What I plan to do is photograph every vegetable I see and say what it is, if I know. However, this is a formidable task so it'll take time. The problem is that so many vegetables go under many different Chinese names and English names adopted from one or other Chinese language, too. For example, I know four different words for 'potato' and know there are more. And there are multiple regional preference in nomenclature. Most of what you will see will be vegetables from supermarkets, where I can see the Chinese labelling. In "farmer's" or wet markets, there is no labelling and although, If I ask, different traders will have different names for the same vegetable. Many a time I've been supplied a name, but been unable to find any reference to it from Mr Google or his Chinese counterparts. Or if I find the Chinese, can't find an accepted translation so have to translate literally.
      Also, there is the problem that most of the names which are used in the English speaking countries have, for historical reasons, been adopted from Cantonese, whereas 90% of Chinese speak Mandarin (普通话 pǔ tōng huà). But I will do my best to supply as many alternative names as I can find. I shall also attempt to give Chinese names in simplified Chinese characters as used throughout mainland China and then in  traditional Chinese characters,  now mainly only used in Hong Kong, Taiwan and among much of the Chinese diaspora. If I only give one version, that means they are the same in Simp and Trad.
      I'll try to do at least one a day. Until I collapse under the weight of vegetation.
      Please, if you know any other names for any of these, chip in. Also, please point out any errors of mine.
      I'll start with bok choy/choy. This is and alternatives such as  pak choi or pok choi are Anglicised attempts at the Cantonese pronunciation of the Mandarin! However in Cantonese it is more often 紹菜; Jyutping: siu6 coi3. In Chinese it is 白菜. Mandarin Pinyin 'bái cài'. This literally means 'white vegetable' but really just means 'cabbage' and of course there are many forms of cabbage. Merely asking for bái cài in many a Chinese store or restaurant will be met with blank stares and requests to clarify. From here on I'm just going to translate 白菜 as 'cabbage'.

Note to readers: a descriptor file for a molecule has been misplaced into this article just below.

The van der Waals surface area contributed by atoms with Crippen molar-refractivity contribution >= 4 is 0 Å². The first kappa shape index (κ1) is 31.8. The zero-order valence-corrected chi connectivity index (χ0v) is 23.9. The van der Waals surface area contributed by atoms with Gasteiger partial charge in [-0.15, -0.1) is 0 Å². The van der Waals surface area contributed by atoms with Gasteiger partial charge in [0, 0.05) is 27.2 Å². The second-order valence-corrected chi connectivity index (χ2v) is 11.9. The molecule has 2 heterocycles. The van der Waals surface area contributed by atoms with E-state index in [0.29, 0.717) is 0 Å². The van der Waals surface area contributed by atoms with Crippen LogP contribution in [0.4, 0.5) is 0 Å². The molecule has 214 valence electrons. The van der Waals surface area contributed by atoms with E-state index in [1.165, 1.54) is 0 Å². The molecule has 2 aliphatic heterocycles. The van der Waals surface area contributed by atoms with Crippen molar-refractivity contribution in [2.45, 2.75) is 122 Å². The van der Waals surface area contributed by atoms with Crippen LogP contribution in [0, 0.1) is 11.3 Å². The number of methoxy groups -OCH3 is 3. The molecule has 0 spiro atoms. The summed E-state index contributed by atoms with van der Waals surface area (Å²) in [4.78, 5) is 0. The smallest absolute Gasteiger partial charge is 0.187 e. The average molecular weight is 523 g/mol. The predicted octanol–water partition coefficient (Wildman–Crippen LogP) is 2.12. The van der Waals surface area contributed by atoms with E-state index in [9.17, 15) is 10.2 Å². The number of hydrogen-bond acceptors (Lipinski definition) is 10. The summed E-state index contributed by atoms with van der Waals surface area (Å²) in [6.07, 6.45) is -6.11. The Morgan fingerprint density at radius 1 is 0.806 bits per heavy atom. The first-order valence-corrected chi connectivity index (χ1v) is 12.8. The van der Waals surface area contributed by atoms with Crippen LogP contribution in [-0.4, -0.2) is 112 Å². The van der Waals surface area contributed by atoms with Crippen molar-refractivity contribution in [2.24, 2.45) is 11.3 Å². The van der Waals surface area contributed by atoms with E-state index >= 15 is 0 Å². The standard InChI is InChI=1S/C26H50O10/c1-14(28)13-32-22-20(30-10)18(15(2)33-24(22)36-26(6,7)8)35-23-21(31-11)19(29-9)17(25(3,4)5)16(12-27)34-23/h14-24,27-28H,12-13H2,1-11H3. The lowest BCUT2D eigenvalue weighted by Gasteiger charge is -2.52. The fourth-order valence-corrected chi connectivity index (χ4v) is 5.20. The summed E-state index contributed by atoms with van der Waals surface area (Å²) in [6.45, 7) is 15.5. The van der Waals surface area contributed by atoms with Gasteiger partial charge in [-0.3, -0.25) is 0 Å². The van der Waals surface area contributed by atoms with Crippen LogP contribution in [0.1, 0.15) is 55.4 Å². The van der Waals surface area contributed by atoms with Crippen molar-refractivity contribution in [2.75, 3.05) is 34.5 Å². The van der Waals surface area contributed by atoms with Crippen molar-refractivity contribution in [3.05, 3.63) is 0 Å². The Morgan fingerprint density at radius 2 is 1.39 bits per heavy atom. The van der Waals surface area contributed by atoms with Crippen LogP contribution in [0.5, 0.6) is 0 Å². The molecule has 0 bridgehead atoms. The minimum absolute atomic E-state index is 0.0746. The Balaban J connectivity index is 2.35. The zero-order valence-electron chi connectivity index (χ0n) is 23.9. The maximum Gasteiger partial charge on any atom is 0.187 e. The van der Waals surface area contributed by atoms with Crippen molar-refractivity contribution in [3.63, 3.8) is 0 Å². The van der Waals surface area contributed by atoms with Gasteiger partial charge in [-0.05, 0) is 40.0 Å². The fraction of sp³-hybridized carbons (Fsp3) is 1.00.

So, here we go.

      Brassica rapa subsp. pekinensis
      This is what you may be served if you just ask for baicai. Or maybe not. In much of China it is 大白菜 dà bái cài meaning 'big cabbage'. In English, usually known as Napa cabbage, Chinese cabbage, celery cabbage, Chinese leaf, etc.  In Chinese, alternative names include 结球白菜 / 結球白菜 ( jié qiú bái cài ), literally knotted ball cabbage, but there are many more. 
      This cabbage is also frequently pickled and becomes  known as 酸菜 (Mand: suān cài; Cant: syun1 coi3) meaning 'sour vegetable', although this term is also used to refer to pickled mustard greens.

      Pickled cabbage.
      In 2016, a purple variety of napa cabbage was bred in Korea and that has been introduced to China as 紫罗兰白菜 (zǐ luó lán bái cài) - literally 'violet cabbage'.

      Purple Napa (Boy Choy)
    • By liuzhou
      Yesterday, an old friend sent me a picture of her family dinner, which she prepared. She was never much of a cook, so I was a bit surprised. It's the first I've seen her cook in 25 years. Here is the spread.

      I immediately zoomed in on one dish - the okra.

      For the first 20-odd years I lived in China, I never saw okra - no one knew what it was. I managed to find its Chinese name ( 秋葵 - qiū kuí) in a scientific dictionary, but that didn't help. I just got the same blank looks.
      Then about 3 years ago, it started to creep into a few supermarkets. At first, they stocked the biggest pods they could find - stringy and inedible - but they worked it out eventually. Now okra is everywhere.

      I cook okra often, but have never seen it served in China before (had it down the road in Vietnam, though) and there are zero recipes in any of my Chinese language cookbooks. So, I did the sensible thing and asked my friend how she prepared it. Here is her method.
      1. First bring a pan of water to the boil. Add the washed okra and boil for two minutes. Drain.

      2. Top and tail the pods. Her technique for that is interesting.

      3. Finely mince garlic, ginger, red chilli and green onion in equal quantities. Heat oil and pour over the prepared garlic mix. Add a little soy sauce.

      4. Place garlic mix over the okra and serve.
      When I heard step one, I thought she was merely blanching the vegetable, but she assures me that is all the cooking it gets or needs, but she did say she doesn't like it too soft.

      Also, I should have mentioned that she is from Hunan province so the red chilli is inevitable.
      Anyway, I plan to make this tomorrow. I'm not convinced, but we'll see.
      to be continued
  • Recently Browsing   0 members

    No registered users viewing this page.

  • Create New...